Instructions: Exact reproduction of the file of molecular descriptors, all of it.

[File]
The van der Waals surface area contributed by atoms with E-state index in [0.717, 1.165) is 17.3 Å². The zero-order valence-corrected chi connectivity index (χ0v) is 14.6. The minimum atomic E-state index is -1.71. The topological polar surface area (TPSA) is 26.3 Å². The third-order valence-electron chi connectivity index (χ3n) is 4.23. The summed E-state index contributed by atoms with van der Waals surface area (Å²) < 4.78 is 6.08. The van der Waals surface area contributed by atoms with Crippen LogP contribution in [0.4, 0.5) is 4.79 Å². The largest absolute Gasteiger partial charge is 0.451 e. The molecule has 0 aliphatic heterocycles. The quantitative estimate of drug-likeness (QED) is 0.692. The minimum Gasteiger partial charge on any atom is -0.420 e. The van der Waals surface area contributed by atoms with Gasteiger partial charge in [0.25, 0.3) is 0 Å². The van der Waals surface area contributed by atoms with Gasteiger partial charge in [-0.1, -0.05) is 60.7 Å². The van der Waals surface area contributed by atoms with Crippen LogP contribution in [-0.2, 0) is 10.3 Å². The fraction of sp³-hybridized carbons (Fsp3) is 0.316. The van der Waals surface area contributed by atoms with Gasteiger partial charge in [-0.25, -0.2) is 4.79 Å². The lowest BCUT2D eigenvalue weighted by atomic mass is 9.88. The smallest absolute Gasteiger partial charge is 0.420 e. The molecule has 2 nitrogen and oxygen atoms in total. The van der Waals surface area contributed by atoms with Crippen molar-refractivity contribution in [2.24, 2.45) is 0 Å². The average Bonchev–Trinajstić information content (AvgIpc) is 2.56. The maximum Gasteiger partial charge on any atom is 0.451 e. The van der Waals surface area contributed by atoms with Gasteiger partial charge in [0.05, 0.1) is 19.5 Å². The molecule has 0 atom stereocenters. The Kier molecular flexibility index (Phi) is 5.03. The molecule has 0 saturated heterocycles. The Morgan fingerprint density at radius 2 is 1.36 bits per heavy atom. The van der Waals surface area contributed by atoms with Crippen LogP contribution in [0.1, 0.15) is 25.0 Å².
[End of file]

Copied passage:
The van der Waals surface area contributed by atoms with E-state index in [0.717, 1.165) is 17.3 Å². The zero-order valence-corrected chi connectivity index (χ0v) is 14.6. The minimum atomic E-state index is -1.71. The topological polar surface area (TPSA) is 26.3 Å². The third-order valence-electron chi connectivity index (χ3n) is 4.23. The summed E-state index contributed by atoms with van der Waals surface area (Å²) < 4.78 is 6.08. The van der Waals surface area contributed by atoms with Crippen LogP contribution in [0.4, 0.5) is 4.79 Å². The largest absolute Gasteiger partial charge is 0.451 e. The molecule has 0 aliphatic heterocycles. The quantitative estimate of drug-likeness (QED) is 0.692. The minimum Gasteiger partial charge on any atom is -0.420 e. The van der Waals surface area contributed by atoms with Gasteiger partial charge in [0.25, 0.3) is 0 Å². The van der Waals surface area contributed by atoms with Gasteiger partial charge in [-0.1, -0.05) is 60.7 Å². The van der Waals surface area contributed by atoms with Crippen LogP contribution in [-0.2, 0) is 10.3 Å². The fraction of sp³-hybridized carbons (Fsp3) is 0.316. The van der Waals surface area contributed by atoms with Gasteiger partial charge in [-0.25, -0.2) is 4.79 Å². The lowest BCUT2D eigenvalue weighted by atomic mass is 9.88. The smallest absolute Gasteiger partial charge is 0.420 e. The molecule has 2 nitrogen and oxygen atoms in total. The van der Waals surface area contributed by atoms with Crippen molar-refractivity contribution in [2.24, 2.45) is 0 Å². The average Bonchev–Trinajstić information content (AvgIpc) is 2.56. The maximum Gasteiger partial charge on any atom is 0.451 e. The van der Waals surface area contributed by atoms with Gasteiger partial charge in [0.05, 0.1) is 19.5 Å². The molecule has 0 atom stereocenters. The Kier molecular flexibility index (Phi) is 5.03. The molecule has 0 saturated heterocycles. The Morgan fingerprint density at radius 2 is 1.36 bits per heavy atom. The van der Waals surface area contributed by atoms with Crippen LogP contribution in [0.1, 0.15) is 25.0 Å².